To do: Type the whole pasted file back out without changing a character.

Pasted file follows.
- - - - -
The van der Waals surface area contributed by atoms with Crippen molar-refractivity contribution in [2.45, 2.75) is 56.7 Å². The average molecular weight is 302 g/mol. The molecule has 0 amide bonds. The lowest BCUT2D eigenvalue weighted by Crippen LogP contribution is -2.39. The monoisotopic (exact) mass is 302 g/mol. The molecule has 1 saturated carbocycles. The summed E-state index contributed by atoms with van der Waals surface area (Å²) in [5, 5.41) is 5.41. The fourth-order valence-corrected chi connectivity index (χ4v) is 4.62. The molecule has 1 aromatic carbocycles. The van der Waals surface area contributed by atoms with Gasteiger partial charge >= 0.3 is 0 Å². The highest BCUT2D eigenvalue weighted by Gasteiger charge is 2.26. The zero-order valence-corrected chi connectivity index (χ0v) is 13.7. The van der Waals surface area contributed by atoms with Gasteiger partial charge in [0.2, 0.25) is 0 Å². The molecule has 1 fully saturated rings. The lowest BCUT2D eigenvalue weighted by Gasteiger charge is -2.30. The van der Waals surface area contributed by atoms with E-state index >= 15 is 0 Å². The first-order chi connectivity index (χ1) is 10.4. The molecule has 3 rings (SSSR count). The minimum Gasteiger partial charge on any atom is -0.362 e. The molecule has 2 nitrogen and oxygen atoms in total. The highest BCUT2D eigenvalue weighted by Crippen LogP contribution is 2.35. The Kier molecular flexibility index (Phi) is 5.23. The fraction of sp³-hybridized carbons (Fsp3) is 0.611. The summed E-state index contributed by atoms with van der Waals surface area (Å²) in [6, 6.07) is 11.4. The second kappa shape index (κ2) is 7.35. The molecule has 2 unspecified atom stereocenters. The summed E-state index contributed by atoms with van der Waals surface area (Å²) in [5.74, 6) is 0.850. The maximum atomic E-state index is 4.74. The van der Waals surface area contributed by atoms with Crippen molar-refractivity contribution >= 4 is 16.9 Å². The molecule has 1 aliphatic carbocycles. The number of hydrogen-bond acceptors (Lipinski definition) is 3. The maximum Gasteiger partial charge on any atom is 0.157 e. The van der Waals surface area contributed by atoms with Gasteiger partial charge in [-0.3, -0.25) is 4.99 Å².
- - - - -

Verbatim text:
The van der Waals surface area contributed by atoms with Crippen molar-refractivity contribution in [2.45, 2.75) is 56.7 Å². The average molecular weight is 302 g/mol. The molecule has 0 amide bonds. The lowest BCUT2D eigenvalue weighted by Crippen LogP contribution is -2.39. The monoisotopic (exact) mass is 302 g/mol. The molecule has 1 saturated carbocycles. The summed E-state index contributed by atoms with van der Waals surface area (Å²) in [5, 5.41) is 5.41. The fourth-order valence-corrected chi connectivity index (χ4v) is 4.62. The molecule has 1 aromatic carbocycles. The van der Waals surface area contributed by atoms with Gasteiger partial charge >= 0.3 is 0 Å². The highest BCUT2D eigenvalue weighted by Gasteiger charge is 2.26. The zero-order valence-corrected chi connectivity index (χ0v) is 13.7. The van der Waals surface area contributed by atoms with Gasteiger partial charge in [0.2, 0.25) is 0 Å². The molecule has 1 fully saturated rings. The lowest BCUT2D eigenvalue weighted by Gasteiger charge is -2.30. The van der Waals surface area contributed by atoms with E-state index >= 15 is 0 Å². The first-order chi connectivity index (χ1) is 10.4. The molecule has 3 rings (SSSR count). The minimum Gasteiger partial charge on any atom is -0.362 e. The molecule has 2 nitrogen and oxygen atoms in total. The highest BCUT2D eigenvalue weighted by Crippen LogP contribution is 2.35. The Kier molecular flexibility index (Phi) is 5.23. The fraction of sp³-hybridized carbons (Fsp3) is 0.611. The summed E-state index contributed by atoms with van der Waals surface area (Å²) in [6, 6.07) is 11.4. The second kappa shape index (κ2) is 7.35. The molecule has 2 unspecified atom stereocenters. The summed E-state index contributed by atoms with van der Waals surface area (Å²) in [5.74, 6) is 0.850. The maximum atomic E-state index is 4.74. The van der Waals surface area contributed by atoms with Crippen molar-refractivity contribution >= 4 is 16.9 Å². The molecule has 1 aliphatic carbocycles. The number of hydrogen-bond acceptors (Lipinski definition) is 3. The maximum Gasteiger partial charge on any atom is 0.157 e. The van der Waals surface area contributed by atoms with Gasteiger partial charge in [-0.3, -0.25) is 4.99 Å².